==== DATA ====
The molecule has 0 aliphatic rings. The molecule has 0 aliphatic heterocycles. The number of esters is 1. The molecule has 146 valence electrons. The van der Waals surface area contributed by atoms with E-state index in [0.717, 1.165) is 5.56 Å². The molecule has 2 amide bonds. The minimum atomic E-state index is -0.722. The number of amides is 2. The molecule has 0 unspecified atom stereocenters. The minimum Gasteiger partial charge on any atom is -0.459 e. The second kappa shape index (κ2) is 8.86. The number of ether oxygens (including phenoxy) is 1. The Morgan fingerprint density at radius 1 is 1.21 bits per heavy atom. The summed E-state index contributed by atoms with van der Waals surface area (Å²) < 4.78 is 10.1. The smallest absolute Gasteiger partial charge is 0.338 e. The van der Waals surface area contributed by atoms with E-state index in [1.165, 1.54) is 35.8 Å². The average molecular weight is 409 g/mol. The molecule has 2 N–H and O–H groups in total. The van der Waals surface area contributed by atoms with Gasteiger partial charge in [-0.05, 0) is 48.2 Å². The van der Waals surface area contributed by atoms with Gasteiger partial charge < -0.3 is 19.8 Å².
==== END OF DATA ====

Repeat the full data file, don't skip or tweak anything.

The molecule has 0 aliphatic rings. The molecule has 0 aliphatic heterocycles. The number of esters is 1. The molecule has 146 valence electrons. The van der Waals surface area contributed by atoms with E-state index in [0.717, 1.165) is 5.56 Å². The molecule has 2 amide bonds. The minimum atomic E-state index is -0.722. The number of amides is 2. The molecule has 0 unspecified atom stereocenters. The minimum Gasteiger partial charge on any atom is -0.459 e. The second kappa shape index (κ2) is 8.86. The number of ether oxygens (including phenoxy) is 1. The Morgan fingerprint density at radius 1 is 1.21 bits per heavy atom. The summed E-state index contributed by atoms with van der Waals surface area (Å²) < 4.78 is 10.1. The smallest absolute Gasteiger partial charge is 0.338 e. The van der Waals surface area contributed by atoms with E-state index in [1.165, 1.54) is 35.8 Å². The average molecular weight is 409 g/mol. The molecule has 2 N–H and O–H groups in total. The van der Waals surface area contributed by atoms with Gasteiger partial charge in [-0.05, 0) is 48.2 Å². The van der Waals surface area contributed by atoms with Gasteiger partial charge < -0.3 is 19.8 Å².